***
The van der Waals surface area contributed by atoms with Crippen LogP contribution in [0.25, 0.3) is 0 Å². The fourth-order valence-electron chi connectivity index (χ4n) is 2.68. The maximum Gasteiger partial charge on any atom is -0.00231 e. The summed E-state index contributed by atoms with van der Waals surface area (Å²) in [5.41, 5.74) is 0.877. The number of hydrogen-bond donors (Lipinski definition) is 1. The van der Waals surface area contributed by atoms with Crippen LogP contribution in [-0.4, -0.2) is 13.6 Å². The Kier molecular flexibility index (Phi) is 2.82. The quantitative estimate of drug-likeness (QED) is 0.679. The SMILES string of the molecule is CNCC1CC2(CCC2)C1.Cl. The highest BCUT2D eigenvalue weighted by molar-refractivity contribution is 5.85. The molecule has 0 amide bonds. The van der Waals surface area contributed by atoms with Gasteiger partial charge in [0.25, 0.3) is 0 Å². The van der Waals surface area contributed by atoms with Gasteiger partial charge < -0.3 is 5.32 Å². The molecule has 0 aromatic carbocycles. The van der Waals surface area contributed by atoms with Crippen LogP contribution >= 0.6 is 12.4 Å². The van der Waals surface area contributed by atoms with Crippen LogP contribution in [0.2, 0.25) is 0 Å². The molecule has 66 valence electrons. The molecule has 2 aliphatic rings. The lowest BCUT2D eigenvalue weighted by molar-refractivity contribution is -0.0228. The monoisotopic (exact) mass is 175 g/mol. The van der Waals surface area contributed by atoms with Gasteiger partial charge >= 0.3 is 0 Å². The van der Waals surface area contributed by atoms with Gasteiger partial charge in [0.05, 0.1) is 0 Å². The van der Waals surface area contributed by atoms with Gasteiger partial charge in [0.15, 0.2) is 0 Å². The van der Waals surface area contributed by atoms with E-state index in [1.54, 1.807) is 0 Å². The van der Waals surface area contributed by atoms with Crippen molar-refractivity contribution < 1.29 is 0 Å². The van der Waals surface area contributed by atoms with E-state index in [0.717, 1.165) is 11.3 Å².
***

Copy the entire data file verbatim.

The van der Waals surface area contributed by atoms with Crippen LogP contribution in [0.25, 0.3) is 0 Å². The fourth-order valence-electron chi connectivity index (χ4n) is 2.68. The maximum Gasteiger partial charge on any atom is -0.00231 e. The summed E-state index contributed by atoms with van der Waals surface area (Å²) in [5.41, 5.74) is 0.877. The number of hydrogen-bond donors (Lipinski definition) is 1. The van der Waals surface area contributed by atoms with Crippen LogP contribution in [-0.4, -0.2) is 13.6 Å². The Kier molecular flexibility index (Phi) is 2.82. The quantitative estimate of drug-likeness (QED) is 0.679. The SMILES string of the molecule is CNCC1CC2(CCC2)C1.Cl. The highest BCUT2D eigenvalue weighted by molar-refractivity contribution is 5.85. The molecule has 0 amide bonds. The van der Waals surface area contributed by atoms with Gasteiger partial charge in [0.25, 0.3) is 0 Å². The van der Waals surface area contributed by atoms with Gasteiger partial charge < -0.3 is 5.32 Å². The molecule has 0 aromatic carbocycles. The van der Waals surface area contributed by atoms with Crippen LogP contribution >= 0.6 is 12.4 Å². The van der Waals surface area contributed by atoms with Crippen LogP contribution in [0.2, 0.25) is 0 Å². The molecule has 66 valence electrons. The molecule has 2 aliphatic rings. The lowest BCUT2D eigenvalue weighted by molar-refractivity contribution is -0.0228. The monoisotopic (exact) mass is 175 g/mol. The van der Waals surface area contributed by atoms with Gasteiger partial charge >= 0.3 is 0 Å². The van der Waals surface area contributed by atoms with Gasteiger partial charge in [0.05, 0.1) is 0 Å². The van der Waals surface area contributed by atoms with Gasteiger partial charge in [0.15, 0.2) is 0 Å². The van der Waals surface area contributed by atoms with E-state index in [1.54, 1.807) is 0 Å². The van der Waals surface area contributed by atoms with Crippen molar-refractivity contribution < 1.29 is 0 Å². The van der Waals surface area contributed by atoms with E-state index in [0.717, 1.165) is 11.3 Å².